You may have heard that the Iowa legislature passed legislation this year regarding public land acquisition in Iowa. I thought I would throw some numbers and images at that discussion.
You’ve probably heard, like me, that Iowa does not have much public land and that we are pretty low on the totem pole in this regard. But since it is risky to just go by things you’ve heard, I did a little digging.
There are a couple of ways to look at this: (1) the total amount of public land area and (2) the percentage of the state’s total area that is in public hands (local, state, and federally-held lands).
Each square represents the public land areas in Iowa and its bordering states, and is scaled to Iowa’s total area. For reference, Iowa’s land fits into a 40-mile square; Minnesota’s into 143-mile square.
In terms of the total public land area, Rhode Island has the least: 23 square miles. Rhode Island is the smallest U.S. state at 1,555 square miles, or about the size of three Iowa counties combined. All of Rhode Island’s public land would fit into a square of about 5 miles by 5 miles, which is roughly the size of Ames.
Iowa has 1,576 square miles of public land, which is eighth smallest of all the states. Six of the states that are below us (Rhode Island, Delaware, Connecticut, Massachusetts, Maryland, and Vermont) are all small states, the biggest of which, Maryland, is about the size of 22 Iowa counties combined.
The very small states of New Hampshire, Hawaii, and New Jersey all have more public land area than Iowa. Hawaii and New Hampshire did not surprise me, but New Jersey did, considering that most people have a vision of New Jersey as a concrete-covered metropolis.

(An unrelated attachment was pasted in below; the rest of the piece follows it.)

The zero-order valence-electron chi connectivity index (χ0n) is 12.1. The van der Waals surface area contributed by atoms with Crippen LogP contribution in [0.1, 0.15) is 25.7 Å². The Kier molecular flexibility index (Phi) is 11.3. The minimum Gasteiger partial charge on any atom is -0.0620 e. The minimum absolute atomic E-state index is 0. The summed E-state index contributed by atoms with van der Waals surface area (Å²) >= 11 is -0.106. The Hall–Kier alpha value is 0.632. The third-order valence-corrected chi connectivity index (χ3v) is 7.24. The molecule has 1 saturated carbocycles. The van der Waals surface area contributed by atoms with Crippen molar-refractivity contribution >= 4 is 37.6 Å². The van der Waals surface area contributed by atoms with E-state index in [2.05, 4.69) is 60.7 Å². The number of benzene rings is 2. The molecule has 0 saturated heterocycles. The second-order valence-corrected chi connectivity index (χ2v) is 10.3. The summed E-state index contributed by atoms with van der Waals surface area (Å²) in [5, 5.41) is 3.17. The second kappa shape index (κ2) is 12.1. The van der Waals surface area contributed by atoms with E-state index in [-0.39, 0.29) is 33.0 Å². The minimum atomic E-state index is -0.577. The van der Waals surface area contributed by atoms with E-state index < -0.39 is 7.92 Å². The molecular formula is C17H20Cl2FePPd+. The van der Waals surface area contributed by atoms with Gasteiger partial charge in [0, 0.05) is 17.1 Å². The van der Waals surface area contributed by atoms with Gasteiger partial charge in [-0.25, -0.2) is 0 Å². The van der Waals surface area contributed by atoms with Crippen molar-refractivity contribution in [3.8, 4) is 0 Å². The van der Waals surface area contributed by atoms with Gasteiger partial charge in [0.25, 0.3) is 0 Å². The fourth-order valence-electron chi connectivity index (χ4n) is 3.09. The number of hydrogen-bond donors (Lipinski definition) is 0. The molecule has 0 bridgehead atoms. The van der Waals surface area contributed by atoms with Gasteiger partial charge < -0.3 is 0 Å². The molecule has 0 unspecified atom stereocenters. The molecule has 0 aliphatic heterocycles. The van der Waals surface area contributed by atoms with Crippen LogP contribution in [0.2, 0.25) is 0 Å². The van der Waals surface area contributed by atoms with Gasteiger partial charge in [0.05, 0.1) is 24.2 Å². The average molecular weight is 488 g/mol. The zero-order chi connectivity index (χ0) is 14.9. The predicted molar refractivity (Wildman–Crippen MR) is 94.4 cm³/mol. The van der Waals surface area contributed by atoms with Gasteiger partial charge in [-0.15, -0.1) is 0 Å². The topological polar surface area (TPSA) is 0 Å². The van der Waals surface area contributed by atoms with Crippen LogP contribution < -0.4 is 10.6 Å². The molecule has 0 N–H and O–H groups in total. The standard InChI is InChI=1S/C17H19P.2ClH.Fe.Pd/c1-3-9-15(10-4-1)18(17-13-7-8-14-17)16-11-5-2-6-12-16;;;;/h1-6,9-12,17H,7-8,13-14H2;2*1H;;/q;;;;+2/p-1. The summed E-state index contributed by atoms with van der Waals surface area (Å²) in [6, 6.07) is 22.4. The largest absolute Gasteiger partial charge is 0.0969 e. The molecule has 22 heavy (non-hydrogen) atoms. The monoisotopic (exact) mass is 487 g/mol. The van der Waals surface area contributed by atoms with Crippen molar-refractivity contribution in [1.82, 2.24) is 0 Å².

The other state that is below Iowa in public land area—Kansas—is bigger in total area, about 1.5 times bigger. An agricultural state like Iowa, Kansas has 13 square miles less public land than we do. In terms of the percentage of state area in public hands, Iowa fares worse. We are third-lowest after Rhode Island and Kansas, with 2.8 percent of our land in public hands.
New Hampshire, Hawaii, and New Jersey each have more public land than Iowa. All are to scale.
An important question is, what do your public lands look like? Like me, you might have guessed a lot of it is in state parks, but in fact only about 6.7 percent of our public land lies within state park boundaries (about 68,000 or 106 square miles). Thus all our state parks would about fit into a square 10 miles by 10 miles, about the size of the cities of Des Moines and Urbandale combined. A much larger area of public land, about 585 square miles, comprises Iowa’s Wildlife Management Areas.
The balance of our public land lies within city and county parks, state forest land, land that is home to public buildings, and road easements (about 50 percent of our public land is in road right of ways). And a fair amount of public land is farmed. Yes, you read that right: farmed. Of the state’s land holdings, about 29,000 acres are in the DNR’s land lease program. Of this, about 17,000 acres are in row crop, 10,000 acres in other crops, and about 2000 acres are currently idle. If it were all in one place, this farmed, state-owned land would be more than three times larger than our largest state park (Yellow River Forest Camp).